What is the anatomy of the paranasal sinuses involved in acute sinusitis?

Updated: Apr 22, 2020
  • Author: Ted L Tewfik, MD; Chief Editor: Arlen D Meyers, MD, MBA  more...
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Answer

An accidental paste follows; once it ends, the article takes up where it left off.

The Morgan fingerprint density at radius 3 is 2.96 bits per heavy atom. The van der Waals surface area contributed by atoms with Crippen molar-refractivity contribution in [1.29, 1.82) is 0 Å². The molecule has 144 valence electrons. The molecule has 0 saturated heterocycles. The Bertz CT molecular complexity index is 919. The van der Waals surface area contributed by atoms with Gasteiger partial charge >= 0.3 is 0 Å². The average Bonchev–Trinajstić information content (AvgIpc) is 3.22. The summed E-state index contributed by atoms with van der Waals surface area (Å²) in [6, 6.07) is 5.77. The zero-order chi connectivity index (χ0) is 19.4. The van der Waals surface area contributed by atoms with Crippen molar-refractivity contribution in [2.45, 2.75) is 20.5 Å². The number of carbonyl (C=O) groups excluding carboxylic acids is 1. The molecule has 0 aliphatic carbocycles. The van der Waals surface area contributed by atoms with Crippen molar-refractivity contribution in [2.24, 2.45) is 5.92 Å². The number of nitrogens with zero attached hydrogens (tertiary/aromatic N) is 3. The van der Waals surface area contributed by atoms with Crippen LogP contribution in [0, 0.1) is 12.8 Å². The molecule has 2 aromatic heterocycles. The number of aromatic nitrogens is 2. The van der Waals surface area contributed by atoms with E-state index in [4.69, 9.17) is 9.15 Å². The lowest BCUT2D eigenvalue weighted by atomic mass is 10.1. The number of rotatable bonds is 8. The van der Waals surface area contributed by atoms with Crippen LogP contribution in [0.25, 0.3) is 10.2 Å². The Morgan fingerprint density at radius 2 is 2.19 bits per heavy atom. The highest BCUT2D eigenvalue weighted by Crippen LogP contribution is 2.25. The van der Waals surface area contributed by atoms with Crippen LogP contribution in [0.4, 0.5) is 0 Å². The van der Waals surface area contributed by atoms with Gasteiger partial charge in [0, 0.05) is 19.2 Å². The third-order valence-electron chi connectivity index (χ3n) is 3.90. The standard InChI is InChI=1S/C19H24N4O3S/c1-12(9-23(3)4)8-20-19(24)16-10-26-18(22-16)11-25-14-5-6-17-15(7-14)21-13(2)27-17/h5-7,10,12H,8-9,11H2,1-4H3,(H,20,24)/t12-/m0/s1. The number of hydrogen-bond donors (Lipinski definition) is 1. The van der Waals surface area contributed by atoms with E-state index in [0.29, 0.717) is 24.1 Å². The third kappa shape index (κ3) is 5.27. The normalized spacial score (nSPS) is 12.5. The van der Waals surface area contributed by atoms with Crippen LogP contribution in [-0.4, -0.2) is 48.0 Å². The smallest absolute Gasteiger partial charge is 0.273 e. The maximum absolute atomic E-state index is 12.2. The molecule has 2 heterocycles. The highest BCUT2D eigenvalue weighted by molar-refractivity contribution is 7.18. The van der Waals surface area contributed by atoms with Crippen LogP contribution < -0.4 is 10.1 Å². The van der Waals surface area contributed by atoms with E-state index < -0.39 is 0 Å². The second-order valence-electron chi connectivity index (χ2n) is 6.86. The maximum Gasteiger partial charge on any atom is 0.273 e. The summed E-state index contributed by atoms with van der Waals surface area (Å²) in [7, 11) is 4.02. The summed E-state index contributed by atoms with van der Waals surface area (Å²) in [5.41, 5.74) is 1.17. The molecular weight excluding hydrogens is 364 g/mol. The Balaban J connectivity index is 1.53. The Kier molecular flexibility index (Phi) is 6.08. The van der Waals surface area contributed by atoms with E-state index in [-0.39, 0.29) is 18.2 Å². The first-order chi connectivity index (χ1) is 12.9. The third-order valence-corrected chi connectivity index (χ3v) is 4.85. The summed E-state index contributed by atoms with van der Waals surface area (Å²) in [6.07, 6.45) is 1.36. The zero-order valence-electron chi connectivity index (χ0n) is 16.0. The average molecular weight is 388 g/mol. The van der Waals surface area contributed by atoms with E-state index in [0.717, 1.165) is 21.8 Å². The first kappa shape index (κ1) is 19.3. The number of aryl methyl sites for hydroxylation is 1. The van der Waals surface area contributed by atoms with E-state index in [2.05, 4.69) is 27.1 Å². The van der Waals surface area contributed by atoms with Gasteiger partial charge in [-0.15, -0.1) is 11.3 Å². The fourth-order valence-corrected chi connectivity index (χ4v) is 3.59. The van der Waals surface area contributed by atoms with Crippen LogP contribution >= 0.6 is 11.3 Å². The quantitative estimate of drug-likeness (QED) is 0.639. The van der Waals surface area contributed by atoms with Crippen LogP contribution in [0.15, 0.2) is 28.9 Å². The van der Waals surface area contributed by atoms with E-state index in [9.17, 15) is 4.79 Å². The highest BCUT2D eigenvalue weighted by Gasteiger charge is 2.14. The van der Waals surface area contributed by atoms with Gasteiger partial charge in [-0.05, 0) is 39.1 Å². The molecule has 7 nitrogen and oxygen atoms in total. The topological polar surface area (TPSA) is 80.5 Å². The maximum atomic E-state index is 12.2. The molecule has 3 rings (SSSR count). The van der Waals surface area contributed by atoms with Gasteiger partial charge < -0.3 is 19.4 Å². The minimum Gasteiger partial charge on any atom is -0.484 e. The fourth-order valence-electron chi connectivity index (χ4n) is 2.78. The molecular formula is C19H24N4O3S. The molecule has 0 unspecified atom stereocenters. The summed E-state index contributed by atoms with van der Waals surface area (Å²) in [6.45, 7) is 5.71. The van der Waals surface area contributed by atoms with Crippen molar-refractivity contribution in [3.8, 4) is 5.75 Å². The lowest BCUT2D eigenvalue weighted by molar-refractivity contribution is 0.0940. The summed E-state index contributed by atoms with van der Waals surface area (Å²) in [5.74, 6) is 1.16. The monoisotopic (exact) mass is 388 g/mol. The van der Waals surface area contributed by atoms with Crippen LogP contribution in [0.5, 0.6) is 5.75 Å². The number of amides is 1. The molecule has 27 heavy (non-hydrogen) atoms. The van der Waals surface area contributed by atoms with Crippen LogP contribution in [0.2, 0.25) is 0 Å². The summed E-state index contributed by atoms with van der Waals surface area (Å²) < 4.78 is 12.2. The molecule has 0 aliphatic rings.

The paranasal sinuses are air-filled bony cavities that extend from the skull base to the alveolar process and laterally from the nasal cavity to the inferomedial aspect of the orbit and the zygoma. They are lined with pseudostratified columnar epithelium that is contiguous, via ostia, with the lining of the nasal cavity. This epithelium contains a number of mucous-producing goblet cells. The arterial supply of the paranasal sinuses is from branches of the internal and external carotid arteries, while the venous and lymphatic drainage path is through the sinus ostia into the nasal cavity plexus. In addition, venous drainage occurs through valveless vessels corresponding to the arterial supply. The focal point of sinus drainage is the ostiomeatal complex, which is located in the middle meatus and is composed of the maxillary, frontal, and anterior ethmoid ostia. The posterior ethmoids empty into the superior meatus, and the sphenoids empty into the sphenoethmoidal recess.


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